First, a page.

Let's try a new card game. Losing isn't death, it's 50 years of torture, followed by death in the most horribly painful way imaginable, for you and everyone you know. We'll say that utility is zero, your current utility is one, and a win doubles your current utility. Do you take the bet?

Or, losing isn't death, it's having to listen to a person scratch a chalkboard for 15 seconds. We'll call that 0, your current situation 1, and a win 2. Do you take the bet?

This is the problem with such scaling. You're defining "double your utility" as "the amount of utility that would make you indifferent to an even-odds bet between X and Y" and then proposing a bet between X and Y where the odds are better than even in your favor. No other definition will consistently yield the results you claim (or at least no other definition type - you could define it the same way but with a different odds threshold). It proves nothing useful.

Comment author: MichaelBishop 15 August 2009 10:49:42PM *  0 points [-]

The example may not prove anything useful, but it did something useful for me. It reminded me that 1) we don't have a single perfect-for-all-situations definition of utility. and 2) our intuition often leads us astray.

Comment author: outlawpoet 11 August 2009 03:00:30AM 2 points [-]

I seem to have missed some context for this, I understand that once you've gone down the road of drawing the cards, you have no decision-theoretic reason to stop, but why would I ever draw the first card?

A mere doubling of my current utilons measured against a 10% chance of eliminating all possible future utilons is a sucker's bet. I haven't even hit a third of my expected lifespan given current technology, and my rate of utilon acquisition has been accelerating. Quite aside from the fact that I'm certain my utility function includes terms regarding living a long time, and experiencing certain anticipated future events.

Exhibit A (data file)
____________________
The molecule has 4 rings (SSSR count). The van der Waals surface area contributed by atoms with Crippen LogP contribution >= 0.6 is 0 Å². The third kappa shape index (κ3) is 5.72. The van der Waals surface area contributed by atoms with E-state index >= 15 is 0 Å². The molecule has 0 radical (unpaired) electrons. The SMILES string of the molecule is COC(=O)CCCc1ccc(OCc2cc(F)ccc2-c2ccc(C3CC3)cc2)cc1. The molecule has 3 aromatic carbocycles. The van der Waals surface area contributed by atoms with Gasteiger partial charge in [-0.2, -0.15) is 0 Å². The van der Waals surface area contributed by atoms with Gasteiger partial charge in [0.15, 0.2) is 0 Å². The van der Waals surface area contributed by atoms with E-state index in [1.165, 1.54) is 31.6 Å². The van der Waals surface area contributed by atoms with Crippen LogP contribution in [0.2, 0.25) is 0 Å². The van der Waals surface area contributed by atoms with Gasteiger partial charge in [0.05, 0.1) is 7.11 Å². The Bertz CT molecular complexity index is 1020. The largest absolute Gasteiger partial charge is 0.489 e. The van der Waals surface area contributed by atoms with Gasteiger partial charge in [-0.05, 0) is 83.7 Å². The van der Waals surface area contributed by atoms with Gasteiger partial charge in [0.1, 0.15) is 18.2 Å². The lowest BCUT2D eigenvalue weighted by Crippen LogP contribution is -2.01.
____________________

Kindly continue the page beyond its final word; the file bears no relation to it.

Comment author: DanArmak 11 August 2009 03:12:16AM 1 point [-]

If you accept that you're maximizing expected utility, then you should draw the first card, and all future cards. It doesn't matter what terms your utility function includes. The logic for the first step is the same as for any other step.

If you don't accept this, then what precisely do you mean when you talk about your utility function?

Comment author: conchis 13 August 2009 01:49:30PM *  2 points [-]

The logic for the first step is the same as for any other step.

Actually, on rethinking, this depends entirely on what you mean by "utility". Here's a way of framing the problem such that the logic can change.

Assume that we have some function V(x) that maps world histories into (non-negative*) real-valued "valutilons", and that, with no intervention from Omega, the world history that will play out is valued at V(status quo) = q.

Omega then turns up and offers you the card deal, with a deck as described above: 90% stars, 10% skulls. Stars give you double V(star)=2c, where c is the value of whatever history is currently slated to play out (so c=q when the deal is first offered, but could be higher than that if you've played and won before). Skulls give you death: V(skull)=d, and d < q.